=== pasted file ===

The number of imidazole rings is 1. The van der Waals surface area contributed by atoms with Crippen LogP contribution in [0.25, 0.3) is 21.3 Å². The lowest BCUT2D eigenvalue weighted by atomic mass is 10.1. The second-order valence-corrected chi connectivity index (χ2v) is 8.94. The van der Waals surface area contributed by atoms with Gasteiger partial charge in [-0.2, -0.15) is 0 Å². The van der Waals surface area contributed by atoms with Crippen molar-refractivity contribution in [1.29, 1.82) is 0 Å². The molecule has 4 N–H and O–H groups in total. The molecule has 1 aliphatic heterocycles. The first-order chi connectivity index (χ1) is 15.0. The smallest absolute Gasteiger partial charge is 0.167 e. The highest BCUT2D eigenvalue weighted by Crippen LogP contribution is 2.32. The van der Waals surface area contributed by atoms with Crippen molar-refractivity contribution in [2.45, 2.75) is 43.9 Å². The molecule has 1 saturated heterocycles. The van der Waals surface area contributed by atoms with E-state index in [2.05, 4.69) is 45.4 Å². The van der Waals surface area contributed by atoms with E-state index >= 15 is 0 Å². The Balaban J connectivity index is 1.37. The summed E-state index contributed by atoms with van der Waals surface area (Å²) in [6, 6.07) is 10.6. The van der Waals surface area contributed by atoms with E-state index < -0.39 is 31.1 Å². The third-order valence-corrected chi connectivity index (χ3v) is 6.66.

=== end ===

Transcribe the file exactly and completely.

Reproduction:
The number of imidazole rings is 1. The van der Waals surface area contributed by atoms with Crippen LogP contribution in [0.25, 0.3) is 21.3 Å². The lowest BCUT2D eigenvalue weighted by atomic mass is 10.1. The second-order valence-corrected chi connectivity index (χ2v) is 8.94. The van der Waals surface area contributed by atoms with Gasteiger partial charge in [-0.2, -0.15) is 0 Å². The van der Waals surface area contributed by atoms with Crippen molar-refractivity contribution in [1.29, 1.82) is 0 Å². The molecule has 4 N–H and O–H groups in total. The molecule has 1 aliphatic heterocycles. The first-order chi connectivity index (χ1) is 15.0. The smallest absolute Gasteiger partial charge is 0.167 e. The highest BCUT2D eigenvalue weighted by Crippen LogP contribution is 2.32. The van der Waals surface area contributed by atoms with Crippen molar-refractivity contribution in [2.45, 2.75) is 43.9 Å². The molecule has 1 saturated heterocycles. The van der Waals surface area contributed by atoms with E-state index in [2.05, 4.69) is 45.4 Å². The van der Waals surface area contributed by atoms with E-state index >= 15 is 0 Å². The Balaban J connectivity index is 1.37. The summed E-state index contributed by atoms with van der Waals surface area (Å²) in [6, 6.07) is 10.6. The van der Waals surface area contributed by atoms with E-state index < -0.39 is 31.1 Å². The third-order valence-corrected chi connectivity index (χ3v) is 6.66.